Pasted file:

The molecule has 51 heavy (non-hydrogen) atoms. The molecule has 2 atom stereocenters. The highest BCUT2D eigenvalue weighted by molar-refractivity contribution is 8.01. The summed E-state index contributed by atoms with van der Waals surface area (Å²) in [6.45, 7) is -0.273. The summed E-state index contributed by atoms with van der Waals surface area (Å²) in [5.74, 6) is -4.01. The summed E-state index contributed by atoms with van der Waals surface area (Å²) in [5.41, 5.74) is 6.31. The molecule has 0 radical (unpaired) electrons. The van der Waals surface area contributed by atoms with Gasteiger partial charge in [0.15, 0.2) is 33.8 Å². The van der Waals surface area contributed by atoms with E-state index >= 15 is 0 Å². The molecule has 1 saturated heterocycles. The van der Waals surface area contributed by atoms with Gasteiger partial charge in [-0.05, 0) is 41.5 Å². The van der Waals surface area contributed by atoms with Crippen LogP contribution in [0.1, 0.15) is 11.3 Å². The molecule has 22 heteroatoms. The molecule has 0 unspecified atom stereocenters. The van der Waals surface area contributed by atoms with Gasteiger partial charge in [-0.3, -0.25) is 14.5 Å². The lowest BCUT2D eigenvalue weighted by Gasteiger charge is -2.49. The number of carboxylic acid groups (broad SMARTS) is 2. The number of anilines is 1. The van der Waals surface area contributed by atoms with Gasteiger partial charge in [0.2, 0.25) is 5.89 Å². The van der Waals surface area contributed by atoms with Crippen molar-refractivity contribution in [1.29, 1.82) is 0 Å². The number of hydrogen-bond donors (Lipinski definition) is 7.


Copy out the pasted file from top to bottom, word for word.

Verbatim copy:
The molecule has 51 heavy (non-hydrogen) atoms. The molecule has 2 atom stereocenters. The highest BCUT2D eigenvalue weighted by molar-refractivity contribution is 8.01. The summed E-state index contributed by atoms with van der Waals surface area (Å²) in [6.45, 7) is -0.273. The summed E-state index contributed by atoms with van der Waals surface area (Å²) in [5.74, 6) is -4.01. The summed E-state index contributed by atoms with van der Waals surface area (Å²) in [5.41, 5.74) is 6.31. The molecule has 0 radical (unpaired) electrons. The van der Waals surface area contributed by atoms with Gasteiger partial charge in [0.15, 0.2) is 33.8 Å². The van der Waals surface area contributed by atoms with E-state index >= 15 is 0 Å². The molecule has 1 saturated heterocycles. The van der Waals surface area contributed by atoms with Gasteiger partial charge in [-0.05, 0) is 41.5 Å². The van der Waals surface area contributed by atoms with Crippen LogP contribution in [0.1, 0.15) is 11.3 Å². The molecule has 22 heteroatoms. The molecule has 0 unspecified atom stereocenters. The van der Waals surface area contributed by atoms with Gasteiger partial charge in [-0.3, -0.25) is 14.5 Å². The lowest BCUT2D eigenvalue weighted by Gasteiger charge is -2.49. The number of carboxylic acid groups (broad SMARTS) is 2. The number of anilines is 1. The van der Waals surface area contributed by atoms with Gasteiger partial charge in [0.2, 0.25) is 5.89 Å². The van der Waals surface area contributed by atoms with Crippen molar-refractivity contribution in [1.29, 1.82) is 0 Å². The number of hydrogen-bond donors (Lipinski definition) is 7.